It's always nice to get more from a movie than you expected. I was expecting to see a simple drama about the suburban family, starring my favorite actress. Instead, I found a story with all the richness of a good novel. It was even narrated, which contributed even more to the novel-like experience. If you have the patience to slowly build toward the pay-off of a well told story, and an affinity for characters that struggle with very human flaws, then Little Children is a movie that you must see.
The best way to describe this story is that it's a look at a community and the way they live their life, with situations changing due to the release of a sex offender into said community.
To anyone who has seen this film and wonders why the children the title speaks of seem to be props and not characters in their right, I propose this theory: having not read the book, I can only go by what the film offers. Perhaps the little children of the title are the main and supporting characters. We have Sarah Pierce (Kate Winslet, who just goes from strength to strength, and makes us forget about that movie with the sinking boat which was overrated), a housewife frustrated with her husband and who has little love for her own child; Brad Adamson (Patrick Wilson, who I really have to keep looking for updates on whatever he's working on as he has a presence that enhances a film), a househusband who can't find the motivation to take the bar exam again, preferring to watch skateboarders and find comfort in the arms of Sarah (more on that later); Larry Hedges (Noah Emmerich, who is arguably the antagonist of this film), a disgraced former cop who bullies the sex offender (Jackie Earle Haley, who is DAMN good in this role), who's just trying to live his life (again, we'll come back to him)
Along with the supporting women who play the mothers of the children seen in the playground/pool scenes, most of the main characters seem to regress to child-like ideas in order to keep themselves going. Some have ideas of running away with their lovers, some bully and harass citizens and others act like hypocrites and suggest their way of life is better.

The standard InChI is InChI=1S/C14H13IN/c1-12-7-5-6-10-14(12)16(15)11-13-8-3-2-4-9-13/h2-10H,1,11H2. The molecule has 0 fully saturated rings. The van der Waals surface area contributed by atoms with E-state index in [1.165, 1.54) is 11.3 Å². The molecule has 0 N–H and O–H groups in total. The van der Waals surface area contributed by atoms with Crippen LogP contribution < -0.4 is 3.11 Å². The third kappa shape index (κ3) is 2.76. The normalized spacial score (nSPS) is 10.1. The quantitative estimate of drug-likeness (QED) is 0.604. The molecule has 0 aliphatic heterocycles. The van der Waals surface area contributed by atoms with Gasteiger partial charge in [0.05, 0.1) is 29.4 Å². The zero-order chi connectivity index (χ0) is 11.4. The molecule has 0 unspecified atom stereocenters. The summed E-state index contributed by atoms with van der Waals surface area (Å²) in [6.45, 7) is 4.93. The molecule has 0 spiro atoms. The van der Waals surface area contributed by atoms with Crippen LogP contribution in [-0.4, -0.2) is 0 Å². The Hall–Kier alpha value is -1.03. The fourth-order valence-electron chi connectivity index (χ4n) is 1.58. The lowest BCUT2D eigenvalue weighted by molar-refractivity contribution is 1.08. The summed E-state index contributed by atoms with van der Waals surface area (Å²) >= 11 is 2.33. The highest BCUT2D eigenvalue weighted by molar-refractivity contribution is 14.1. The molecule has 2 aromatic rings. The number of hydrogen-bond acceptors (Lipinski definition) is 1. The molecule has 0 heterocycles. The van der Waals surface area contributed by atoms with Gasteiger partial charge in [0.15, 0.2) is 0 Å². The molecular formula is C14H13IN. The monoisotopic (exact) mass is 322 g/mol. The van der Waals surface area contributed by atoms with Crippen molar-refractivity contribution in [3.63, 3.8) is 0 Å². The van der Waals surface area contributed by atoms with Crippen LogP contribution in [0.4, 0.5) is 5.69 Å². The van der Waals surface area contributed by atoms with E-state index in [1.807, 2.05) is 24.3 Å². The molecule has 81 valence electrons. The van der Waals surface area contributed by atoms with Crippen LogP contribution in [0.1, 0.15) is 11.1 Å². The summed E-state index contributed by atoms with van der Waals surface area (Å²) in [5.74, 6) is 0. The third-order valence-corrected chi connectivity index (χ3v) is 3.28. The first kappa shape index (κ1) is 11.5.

Of course, I could just be over-analyzing and it's about the sex offender and the concerns over the children. Or both.
Normally, I am against the idea of people cheating on their loved ones. You can use any excuse you want, be it not being treated right or that your spouse is cheating on you and you're getting revenge, I don't care. You want to sleep with someone else, date someone else, you end things with the person you're seeing. This is perhaps the only film in which I actually sympathize with those doing the cheating (though this is not without precedent. BJ Hunnicutt had a one night stand on M*A*S*H but he felt terrible about it and never strayed again. Not making excuses, not defending him, but it's hard to hate BJ. It's like hating puppies, it's unthinkable)
Sarah and Brad are yearning for more out of their lives, they want to be with people who devote their time to each other. They have a connection, and their kids get along. So it seems like a match. But as we all know, things aren't always so smooth in the world of passion.
Patrick and Kate really have great chemistry together and I'd love to see them reunite for a future project.
Now let's talk about Jackie Earle Haley's character, Ronald McGorvey. Treated as the town pariah, he is oddly enough, one of the few people who's actually trying to better himself. Like I said before, no defense here, but he just wants to be left alone and wants to reintegrate back into society.